Low-level discovery allows you to automatically create data items, triggers, graphics.
Massively it is better not to use it, since in practice it noticed that it gives a significant load on the system.

Here is an example of the discovery configuration for viewing the port load of the managed switch.
To start, open the “Settings” – “Templates“, create a new template, or click “Discovery“.
Click “Create rule” and fill out the main parameters:

Name: Interaces
Type: SNMPv2 agent
Key: snmp.discovery
SNMP OID: ifDescr
SNMP community: public
Port: 161

The second step is to create a prototype data element:

Name: ifInOctets.$1
Type: SNMPv2 agent
Key: ifInOctets.["{#SNMPINDEX}"]
SNMP OID: ifInOctets.{#SNMPINDEX}
SNMP community: public
Port: 161
Type of information: Numeric (float)
Units: B
Use custom multiplier: 8
Store value: Delta (speed per second)
New aplication: ifInOctets

Example of creating a prototype of a trigger:

Name: ifOperStatus.{#SNMPINDEX} on {HOST.HOST} was changed
Expression: {template name:ifOperStatus.["{#SNMPINDEX}"].diff()}=1

Instead “ifInOctets” similarly you can use for example: ifOutOctets, ifInErrors, ifOutErrors, ifInDiscards, ifOutDiscards, ifOperStatus etc.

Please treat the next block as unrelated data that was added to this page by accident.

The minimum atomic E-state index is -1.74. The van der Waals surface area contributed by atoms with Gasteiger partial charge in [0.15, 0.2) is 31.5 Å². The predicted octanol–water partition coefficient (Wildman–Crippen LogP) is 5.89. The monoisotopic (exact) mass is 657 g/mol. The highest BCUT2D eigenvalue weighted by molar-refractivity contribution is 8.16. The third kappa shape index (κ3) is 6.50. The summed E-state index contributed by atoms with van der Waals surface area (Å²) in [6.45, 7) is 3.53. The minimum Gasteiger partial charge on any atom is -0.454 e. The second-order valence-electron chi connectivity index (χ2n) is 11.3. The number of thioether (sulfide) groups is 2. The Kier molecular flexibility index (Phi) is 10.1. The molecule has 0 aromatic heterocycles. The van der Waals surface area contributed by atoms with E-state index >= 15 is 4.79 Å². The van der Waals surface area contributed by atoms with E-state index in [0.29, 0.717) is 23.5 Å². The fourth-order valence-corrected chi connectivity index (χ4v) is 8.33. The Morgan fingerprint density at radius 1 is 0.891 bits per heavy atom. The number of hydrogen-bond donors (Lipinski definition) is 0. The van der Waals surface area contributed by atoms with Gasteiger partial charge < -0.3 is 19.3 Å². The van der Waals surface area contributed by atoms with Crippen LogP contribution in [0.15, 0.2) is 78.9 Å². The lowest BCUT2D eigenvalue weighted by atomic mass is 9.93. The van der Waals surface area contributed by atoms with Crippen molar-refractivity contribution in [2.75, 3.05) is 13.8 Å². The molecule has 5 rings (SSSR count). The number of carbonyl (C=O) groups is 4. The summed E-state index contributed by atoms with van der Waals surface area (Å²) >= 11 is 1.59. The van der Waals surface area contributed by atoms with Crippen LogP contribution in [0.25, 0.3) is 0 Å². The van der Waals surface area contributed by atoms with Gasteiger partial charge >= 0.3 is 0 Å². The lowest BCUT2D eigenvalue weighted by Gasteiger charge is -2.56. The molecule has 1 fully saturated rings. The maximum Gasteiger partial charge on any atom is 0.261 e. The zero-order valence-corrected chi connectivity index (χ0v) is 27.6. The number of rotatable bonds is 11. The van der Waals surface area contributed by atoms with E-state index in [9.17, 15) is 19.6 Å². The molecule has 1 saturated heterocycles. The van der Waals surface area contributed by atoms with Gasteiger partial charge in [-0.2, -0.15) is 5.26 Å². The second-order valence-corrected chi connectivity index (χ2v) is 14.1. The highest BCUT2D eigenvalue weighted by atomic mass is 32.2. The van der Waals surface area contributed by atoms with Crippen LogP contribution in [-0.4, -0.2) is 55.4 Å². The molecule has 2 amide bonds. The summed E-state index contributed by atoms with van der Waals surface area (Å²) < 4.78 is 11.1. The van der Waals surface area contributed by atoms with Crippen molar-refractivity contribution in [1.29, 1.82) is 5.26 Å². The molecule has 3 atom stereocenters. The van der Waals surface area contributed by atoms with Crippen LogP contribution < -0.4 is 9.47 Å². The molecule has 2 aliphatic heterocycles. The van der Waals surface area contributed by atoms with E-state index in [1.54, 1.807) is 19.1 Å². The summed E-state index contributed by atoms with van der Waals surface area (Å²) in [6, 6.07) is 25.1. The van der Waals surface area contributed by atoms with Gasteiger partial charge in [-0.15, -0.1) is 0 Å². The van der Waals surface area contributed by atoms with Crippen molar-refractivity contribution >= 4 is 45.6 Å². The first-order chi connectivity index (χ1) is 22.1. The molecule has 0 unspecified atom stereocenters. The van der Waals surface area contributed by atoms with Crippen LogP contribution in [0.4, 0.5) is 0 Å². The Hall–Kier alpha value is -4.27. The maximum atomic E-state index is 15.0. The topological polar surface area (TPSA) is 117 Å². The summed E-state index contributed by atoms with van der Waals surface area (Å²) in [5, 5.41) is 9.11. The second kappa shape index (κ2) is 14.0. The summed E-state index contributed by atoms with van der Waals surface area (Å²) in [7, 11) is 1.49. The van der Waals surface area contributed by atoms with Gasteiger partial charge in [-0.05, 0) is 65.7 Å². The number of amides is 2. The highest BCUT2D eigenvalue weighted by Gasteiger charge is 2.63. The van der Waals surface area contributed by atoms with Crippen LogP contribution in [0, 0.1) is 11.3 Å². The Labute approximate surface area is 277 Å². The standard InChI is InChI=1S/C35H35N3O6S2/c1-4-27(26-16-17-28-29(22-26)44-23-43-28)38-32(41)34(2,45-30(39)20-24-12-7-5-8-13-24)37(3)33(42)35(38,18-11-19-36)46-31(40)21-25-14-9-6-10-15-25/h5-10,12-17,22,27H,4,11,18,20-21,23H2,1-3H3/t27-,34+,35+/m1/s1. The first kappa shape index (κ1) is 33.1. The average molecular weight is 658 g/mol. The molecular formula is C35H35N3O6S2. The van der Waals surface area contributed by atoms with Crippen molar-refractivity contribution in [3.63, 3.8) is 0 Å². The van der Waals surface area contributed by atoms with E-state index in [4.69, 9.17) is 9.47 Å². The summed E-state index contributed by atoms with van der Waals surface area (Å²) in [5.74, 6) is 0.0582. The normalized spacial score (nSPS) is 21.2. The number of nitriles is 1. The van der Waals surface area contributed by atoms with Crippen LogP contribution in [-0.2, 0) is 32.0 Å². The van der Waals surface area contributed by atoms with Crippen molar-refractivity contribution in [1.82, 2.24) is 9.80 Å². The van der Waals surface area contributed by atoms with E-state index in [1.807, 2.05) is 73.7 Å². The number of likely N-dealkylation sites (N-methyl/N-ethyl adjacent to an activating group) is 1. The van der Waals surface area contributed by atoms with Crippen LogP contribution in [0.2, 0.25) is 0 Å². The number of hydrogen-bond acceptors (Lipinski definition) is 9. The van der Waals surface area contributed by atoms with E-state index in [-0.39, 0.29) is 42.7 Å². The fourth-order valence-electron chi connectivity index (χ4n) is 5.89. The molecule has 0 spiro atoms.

When creating a graph in the name, we write for example “Traffic Port {#SNMPINDEX}” and add to the Item, for example, two data elements responsible for the incoming (ifInOctets) and outgoing traffic (ifOutOctets).

See also:
SNMP OID and MIB for interfaces

Installing and Configuring SNMPD + MRTG

MRTG (Multi Router Traffic Grapher) – a tool for displaying various data in graphs.

The installation command in Ubuntu/Debian:

sudo apt-get install mrtg snmp snmpd

In CentOS:

yum install mrtg net-snmp net-snmp-utils

The command below can tell you which additional modules are in the repository:

apt-cache search mrtg

Open the configuration file /etc/snmp/snmpd.conf

sudo nano /etc/snmp/snmpd.conf

Comment on the line:

com2sec paranoid default public

And uncomment the line:

com2sec readonly default public

Restart snmpd so that changes to the configuration file take effect:

sudo /etc/init.d/snmpd restart

You can check snmp by commands:

netstat -nlp | grep snmpd
snmpwalk -v2с -c public localhost

Beginners can generate a simple configuration file with the command:

sudo cfgmaker public@localhost >> /etc/mrtg.cfg

where public is the name of the community (the password is in other words), and localhost is the host address or ip.

Example of starting the configuration file /etc/mrtg.cfg:

WorkDir: /var/www/mrtg
Options[_]: growright, bits, nobanner
Background[_]: #B0C4DE
EnableIPv6: no
Language: russian
EnableSnmpV3: no
Interval: 10
Refresh: 600
Include: /etc/mrtg/server1.cfg
Include: /etc/mrtg/server2.cfg

Create the working directory:

sudo mkdir /var/www/mrtg

Then you must write or generate the index.html file with the command:

sudo indexmaker /etc/mrtg.cfg > /var/www/mrtg/index.html

We look at the log /var/log/mrtg.log so that there are no errors.

Here is an example of setting up SNMP on D-Link switches:

private CommunityView Read Write
public CommunityView Read Only

Example of a manual start script (mrtg.sh):

#!/bin/bash
#run mrtg
LANG=C
export $LANG
/usr/bin/mrtg /etc/mrtg.cfg --logging /var/log/mrtg.log